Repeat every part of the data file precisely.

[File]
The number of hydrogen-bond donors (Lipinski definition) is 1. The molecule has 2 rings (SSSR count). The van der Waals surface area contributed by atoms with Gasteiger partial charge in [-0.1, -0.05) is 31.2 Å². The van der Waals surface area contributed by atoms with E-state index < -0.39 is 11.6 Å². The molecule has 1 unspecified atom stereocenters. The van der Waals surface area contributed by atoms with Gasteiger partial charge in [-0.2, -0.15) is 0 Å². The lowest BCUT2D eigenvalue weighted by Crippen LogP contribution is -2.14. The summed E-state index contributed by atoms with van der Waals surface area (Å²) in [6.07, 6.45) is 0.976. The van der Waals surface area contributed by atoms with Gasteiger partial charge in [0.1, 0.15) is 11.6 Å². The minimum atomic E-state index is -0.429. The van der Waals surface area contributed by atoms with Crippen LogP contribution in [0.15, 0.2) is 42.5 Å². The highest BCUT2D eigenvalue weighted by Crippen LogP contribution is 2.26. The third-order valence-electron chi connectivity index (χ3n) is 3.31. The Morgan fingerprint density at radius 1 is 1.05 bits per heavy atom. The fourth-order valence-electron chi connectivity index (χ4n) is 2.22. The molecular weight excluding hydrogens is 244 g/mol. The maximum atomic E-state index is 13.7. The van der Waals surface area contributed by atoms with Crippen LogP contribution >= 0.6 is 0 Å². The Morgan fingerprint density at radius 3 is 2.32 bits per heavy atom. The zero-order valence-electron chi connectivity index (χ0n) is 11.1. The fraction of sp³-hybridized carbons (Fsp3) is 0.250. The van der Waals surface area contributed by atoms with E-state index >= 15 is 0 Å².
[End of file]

The number of hydrogen-bond donors (Lipinski definition) is 1. The molecule has 2 rings (SSSR count). The van der Waals surface area contributed by atoms with Gasteiger partial charge in [-0.1, -0.05) is 31.2 Å². The van der Waals surface area contributed by atoms with E-state index < -0.39 is 11.6 Å². The molecule has 1 unspecified atom stereocenters. The van der Waals surface area contributed by atoms with Gasteiger partial charge in [-0.2, -0.15) is 0 Å². The lowest BCUT2D eigenvalue weighted by Crippen LogP contribution is -2.14. The summed E-state index contributed by atoms with van der Waals surface area (Å²) in [6.07, 6.45) is 0.976. The van der Waals surface area contributed by atoms with Gasteiger partial charge in [0.1, 0.15) is 11.6 Å². The minimum atomic E-state index is -0.429. The van der Waals surface area contributed by atoms with Crippen LogP contribution in [0.15, 0.2) is 42.5 Å². The highest BCUT2D eigenvalue weighted by Crippen LogP contribution is 2.26. The third-order valence-electron chi connectivity index (χ3n) is 3.31. The Morgan fingerprint density at radius 1 is 1.05 bits per heavy atom. The fourth-order valence-electron chi connectivity index (χ4n) is 2.22. The molecular weight excluding hydrogens is 244 g/mol. The maximum atomic E-state index is 13.7. The van der Waals surface area contributed by atoms with Crippen LogP contribution >= 0.6 is 0 Å². The Morgan fingerprint density at radius 3 is 2.32 bits per heavy atom. The zero-order valence-electron chi connectivity index (χ0n) is 11.1. The fraction of sp³-hybridized carbons (Fsp3) is 0.250. The van der Waals surface area contributed by atoms with E-state index >= 15 is 0 Å².